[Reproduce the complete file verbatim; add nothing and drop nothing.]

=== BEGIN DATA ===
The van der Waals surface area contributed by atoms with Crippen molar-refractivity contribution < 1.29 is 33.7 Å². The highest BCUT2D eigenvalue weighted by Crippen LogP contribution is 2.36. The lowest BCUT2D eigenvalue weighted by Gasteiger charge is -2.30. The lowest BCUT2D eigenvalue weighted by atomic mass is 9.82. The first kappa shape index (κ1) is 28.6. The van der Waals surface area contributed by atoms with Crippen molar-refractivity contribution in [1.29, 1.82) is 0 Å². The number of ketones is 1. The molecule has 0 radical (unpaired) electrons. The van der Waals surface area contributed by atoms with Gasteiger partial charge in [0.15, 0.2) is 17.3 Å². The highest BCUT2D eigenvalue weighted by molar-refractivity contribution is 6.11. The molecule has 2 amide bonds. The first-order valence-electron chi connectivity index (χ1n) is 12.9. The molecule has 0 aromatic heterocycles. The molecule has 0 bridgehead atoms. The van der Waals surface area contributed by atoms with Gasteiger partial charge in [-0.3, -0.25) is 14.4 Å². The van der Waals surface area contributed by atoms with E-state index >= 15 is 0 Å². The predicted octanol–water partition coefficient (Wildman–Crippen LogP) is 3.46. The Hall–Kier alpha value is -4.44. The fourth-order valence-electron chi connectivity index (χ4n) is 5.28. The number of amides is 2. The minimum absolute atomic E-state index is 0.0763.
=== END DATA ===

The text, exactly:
The van der Waals surface area contributed by atoms with Crippen molar-refractivity contribution < 1.29 is 33.7 Å². The highest BCUT2D eigenvalue weighted by Crippen LogP contribution is 2.36. The lowest BCUT2D eigenvalue weighted by Gasteiger charge is -2.30. The lowest BCUT2D eigenvalue weighted by atomic mass is 9.82. The first kappa shape index (κ1) is 28.6. The van der Waals surface area contributed by atoms with Crippen molar-refractivity contribution in [1.29, 1.82) is 0 Å². The number of ketones is 1. The molecule has 0 radical (unpaired) electrons. The van der Waals surface area contributed by atoms with Gasteiger partial charge in [0.15, 0.2) is 17.3 Å². The highest BCUT2D eigenvalue weighted by molar-refractivity contribution is 6.11. The molecule has 2 amide bonds. The first-order valence-electron chi connectivity index (χ1n) is 12.9. The molecule has 0 aromatic heterocycles. The molecule has 0 bridgehead atoms. The van der Waals surface area contributed by atoms with Gasteiger partial charge in [-0.3, -0.25) is 14.4 Å². The van der Waals surface area contributed by atoms with E-state index >= 15 is 0 Å². The predicted octanol–water partition coefficient (Wildman–Crippen LogP) is 3.46. The Hall–Kier alpha value is -4.44. The fourth-order valence-electron chi connectivity index (χ4n) is 5.28. The number of amides is 2. The minimum absolute atomic E-state index is 0.0763.